Michel Loreau has bravely, and successfully, built a new unified framework that harmonizes the disparate, and often conflicting, fields of population biology, community ecology, and ecosystem ecology. This book provides an exciting stimulus for new efforts to test and verify the rich array of insights that he provides. -- Harold Mooney, Stanford University Understanding global diversity has primarily been the business of evolutionary biologists, ecologists, and, only recently, the new breed of ecosystem/community ecologists, with little synthesis. In From Populations to Ecosystems, we can begin to see how these might all come together. This book is a valuable contribution, and will garner a wide readership. -- Shahid Naeem, Columbia University Loreau has crafted a significant volume that makes an important and timely addition to the literature on ecology. He writes clearly, even when he is grappling with thorny theoretical problems. No other author out there could have carried off the synthesis he provides. I predict that From Populations to Ecosystems will prove to be an invaluable resource for years to come. -- Robert D. Holt, University of Florida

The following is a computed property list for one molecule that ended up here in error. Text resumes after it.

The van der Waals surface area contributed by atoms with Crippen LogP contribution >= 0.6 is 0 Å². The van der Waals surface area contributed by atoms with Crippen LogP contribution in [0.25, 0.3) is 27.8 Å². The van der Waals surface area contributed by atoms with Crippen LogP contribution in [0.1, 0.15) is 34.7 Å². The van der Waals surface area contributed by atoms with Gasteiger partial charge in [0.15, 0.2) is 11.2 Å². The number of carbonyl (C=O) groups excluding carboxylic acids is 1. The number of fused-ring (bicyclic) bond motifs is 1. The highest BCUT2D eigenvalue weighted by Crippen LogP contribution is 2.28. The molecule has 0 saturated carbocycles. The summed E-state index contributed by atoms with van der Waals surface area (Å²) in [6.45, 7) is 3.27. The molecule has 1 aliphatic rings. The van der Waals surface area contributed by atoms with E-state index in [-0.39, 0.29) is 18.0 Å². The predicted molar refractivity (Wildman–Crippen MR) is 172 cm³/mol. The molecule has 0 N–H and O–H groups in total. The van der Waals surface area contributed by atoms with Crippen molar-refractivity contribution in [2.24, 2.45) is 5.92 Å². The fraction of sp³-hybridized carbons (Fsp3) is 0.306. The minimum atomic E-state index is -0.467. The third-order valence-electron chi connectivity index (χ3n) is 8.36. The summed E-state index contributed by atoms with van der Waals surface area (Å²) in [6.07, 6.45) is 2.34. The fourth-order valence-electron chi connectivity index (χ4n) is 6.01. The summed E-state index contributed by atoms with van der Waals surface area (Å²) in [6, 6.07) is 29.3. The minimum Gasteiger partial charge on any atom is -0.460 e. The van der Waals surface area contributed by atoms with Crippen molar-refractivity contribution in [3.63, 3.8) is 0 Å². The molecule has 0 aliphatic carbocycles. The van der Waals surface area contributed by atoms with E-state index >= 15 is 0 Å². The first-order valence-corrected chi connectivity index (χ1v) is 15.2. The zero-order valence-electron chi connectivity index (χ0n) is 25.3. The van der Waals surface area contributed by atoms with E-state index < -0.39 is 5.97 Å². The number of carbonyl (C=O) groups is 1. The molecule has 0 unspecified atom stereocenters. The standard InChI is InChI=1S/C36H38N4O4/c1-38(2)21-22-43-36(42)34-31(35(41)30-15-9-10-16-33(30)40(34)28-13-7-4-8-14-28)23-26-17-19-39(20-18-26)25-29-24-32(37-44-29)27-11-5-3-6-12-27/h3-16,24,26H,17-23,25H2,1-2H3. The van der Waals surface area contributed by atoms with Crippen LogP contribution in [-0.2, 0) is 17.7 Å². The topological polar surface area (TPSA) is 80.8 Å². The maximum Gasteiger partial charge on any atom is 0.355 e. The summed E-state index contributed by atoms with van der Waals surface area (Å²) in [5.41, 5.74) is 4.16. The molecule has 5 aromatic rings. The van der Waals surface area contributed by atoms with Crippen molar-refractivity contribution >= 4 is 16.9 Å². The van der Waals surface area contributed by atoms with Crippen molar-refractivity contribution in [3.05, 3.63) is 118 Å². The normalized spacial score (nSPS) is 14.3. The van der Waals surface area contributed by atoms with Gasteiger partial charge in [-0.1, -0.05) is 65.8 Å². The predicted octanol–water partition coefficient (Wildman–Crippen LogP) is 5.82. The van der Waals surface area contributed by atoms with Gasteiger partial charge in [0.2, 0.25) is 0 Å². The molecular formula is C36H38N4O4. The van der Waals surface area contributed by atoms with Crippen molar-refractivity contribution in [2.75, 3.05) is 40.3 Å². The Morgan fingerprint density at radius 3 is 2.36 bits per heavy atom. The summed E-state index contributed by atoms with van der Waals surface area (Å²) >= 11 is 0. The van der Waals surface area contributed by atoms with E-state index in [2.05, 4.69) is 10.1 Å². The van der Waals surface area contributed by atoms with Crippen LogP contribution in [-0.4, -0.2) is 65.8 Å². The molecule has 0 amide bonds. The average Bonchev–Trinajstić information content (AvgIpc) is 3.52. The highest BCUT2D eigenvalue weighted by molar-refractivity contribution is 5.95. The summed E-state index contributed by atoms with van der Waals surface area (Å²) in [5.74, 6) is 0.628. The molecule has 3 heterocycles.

Acknowledgments vii Preface: On Unifying Approaches in Ecology ix Chapter 1: Population and Ecosystem Approaches in Ecology 1 Chapter 2: The Maintenance and Functional Consequences of Species Diversity 19 Chapter 3: Biodiversity and Ecosystem Functioning 56 Chapter 4: Food Webs, Interaction Webs, and Ecosystem Functioning 79 Chapter 5: Stability and Complexity of Ecosystems: New Perspectives on an Old Debate 123 Chapter 6: Material Cycling and the Overall Functioning of Ecosystems 164 Chapter 7: Spatial Dynamics of Biodiversity and Ecosystem Functioning: Metacommunities and Metaecosystems 196 Chapter 8: Evolution of Ecosystems and Ecosystem Properties 225 Chapter 9: Postface: Toward an Integrated, Predictive Ecology 260 References 269 Index 291
Michel Loreau is professor and Canada Research Chair in theoretical ecology at McGill University.
"This reviewer was particularly intrigued by the author's resurrection of the hypothesis that ecosystem complexity and biodiversity supports ecosystem stability, an early romantic notion that turned out to be extremely difficult to demonstrate. He makes a convincing case that this hypothesis may have merit after all."--Choice "This is a superbly written book about a very important challenge, namely that the theories of population, community and ecosystem ecology, and of evolution, have developed separately and are not entirely compatible. We need a synthesis of theories of population dynamics and ecosystem function and, faced with a global environmental crisis, we need it badly. This book is an excellent start... I strongly recommend this book to researchers in any branch of ecology."--Alan J. Butler, Austral Ecology "I found the text both informative and interesting, and certainly relied upon my background in population ecology and genetics in reviewing this text. In the classroom environment, I could see this text being used in a graduate seminar or perhaps a senior-level honors class in biology, ecology, environmental science, or any of the related disciplines (as a paleontologist, I would certainly recommend it!)."--Ryan F. Morgan, Priscum